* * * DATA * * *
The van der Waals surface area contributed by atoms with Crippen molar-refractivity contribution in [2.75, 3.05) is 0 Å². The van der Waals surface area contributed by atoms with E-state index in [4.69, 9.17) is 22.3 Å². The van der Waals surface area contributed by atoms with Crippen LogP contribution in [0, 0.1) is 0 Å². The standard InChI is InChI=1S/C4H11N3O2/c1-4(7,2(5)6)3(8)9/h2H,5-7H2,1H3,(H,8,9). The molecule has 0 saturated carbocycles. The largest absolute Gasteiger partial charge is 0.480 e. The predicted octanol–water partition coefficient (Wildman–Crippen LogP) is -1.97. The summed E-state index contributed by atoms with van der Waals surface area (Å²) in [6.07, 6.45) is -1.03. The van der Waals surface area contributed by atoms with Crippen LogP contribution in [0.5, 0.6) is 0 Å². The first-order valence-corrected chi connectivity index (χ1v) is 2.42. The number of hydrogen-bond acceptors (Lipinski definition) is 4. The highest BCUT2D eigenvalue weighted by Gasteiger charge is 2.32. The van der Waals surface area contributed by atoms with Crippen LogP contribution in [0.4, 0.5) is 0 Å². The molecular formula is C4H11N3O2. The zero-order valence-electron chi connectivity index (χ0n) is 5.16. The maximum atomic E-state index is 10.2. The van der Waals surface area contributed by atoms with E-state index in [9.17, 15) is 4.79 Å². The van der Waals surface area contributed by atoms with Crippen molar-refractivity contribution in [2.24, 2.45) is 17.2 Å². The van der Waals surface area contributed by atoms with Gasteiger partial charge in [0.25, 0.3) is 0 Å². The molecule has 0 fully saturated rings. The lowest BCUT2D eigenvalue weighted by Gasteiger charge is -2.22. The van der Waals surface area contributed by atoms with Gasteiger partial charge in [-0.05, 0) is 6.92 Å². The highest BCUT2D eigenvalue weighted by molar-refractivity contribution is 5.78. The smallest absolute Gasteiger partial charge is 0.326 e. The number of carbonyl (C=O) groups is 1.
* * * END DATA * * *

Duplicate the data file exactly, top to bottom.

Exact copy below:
The van der Waals surface area contributed by atoms with Crippen molar-refractivity contribution in [2.75, 3.05) is 0 Å². The van der Waals surface area contributed by atoms with E-state index in [4.69, 9.17) is 22.3 Å². The van der Waals surface area contributed by atoms with Crippen LogP contribution in [0, 0.1) is 0 Å². The standard InChI is InChI=1S/C4H11N3O2/c1-4(7,2(5)6)3(8)9/h2H,5-7H2,1H3,(H,8,9). The molecule has 0 saturated carbocycles. The largest absolute Gasteiger partial charge is 0.480 e. The predicted octanol–water partition coefficient (Wildman–Crippen LogP) is -1.97. The summed E-state index contributed by atoms with van der Waals surface area (Å²) in [6.07, 6.45) is -1.03. The van der Waals surface area contributed by atoms with Crippen LogP contribution in [0.5, 0.6) is 0 Å². The first-order valence-corrected chi connectivity index (χ1v) is 2.42. The number of hydrogen-bond acceptors (Lipinski definition) is 4. The highest BCUT2D eigenvalue weighted by Gasteiger charge is 2.32. The van der Waals surface area contributed by atoms with Crippen LogP contribution in [0.4, 0.5) is 0 Å². The molecular formula is C4H11N3O2. The zero-order valence-electron chi connectivity index (χ0n) is 5.16. The maximum atomic E-state index is 10.2. The van der Waals surface area contributed by atoms with E-state index in [9.17, 15) is 4.79 Å². The van der Waals surface area contributed by atoms with Crippen molar-refractivity contribution in [2.24, 2.45) is 17.2 Å². The van der Waals surface area contributed by atoms with Gasteiger partial charge in [0.25, 0.3) is 0 Å². The molecule has 0 fully saturated rings. The lowest BCUT2D eigenvalue weighted by Gasteiger charge is -2.22. The van der Waals surface area contributed by atoms with Gasteiger partial charge in [-0.05, 0) is 6.92 Å². The highest BCUT2D eigenvalue weighted by molar-refractivity contribution is 5.78. The smallest absolute Gasteiger partial charge is 0.326 e. The number of carbonyl (C=O) groups is 1.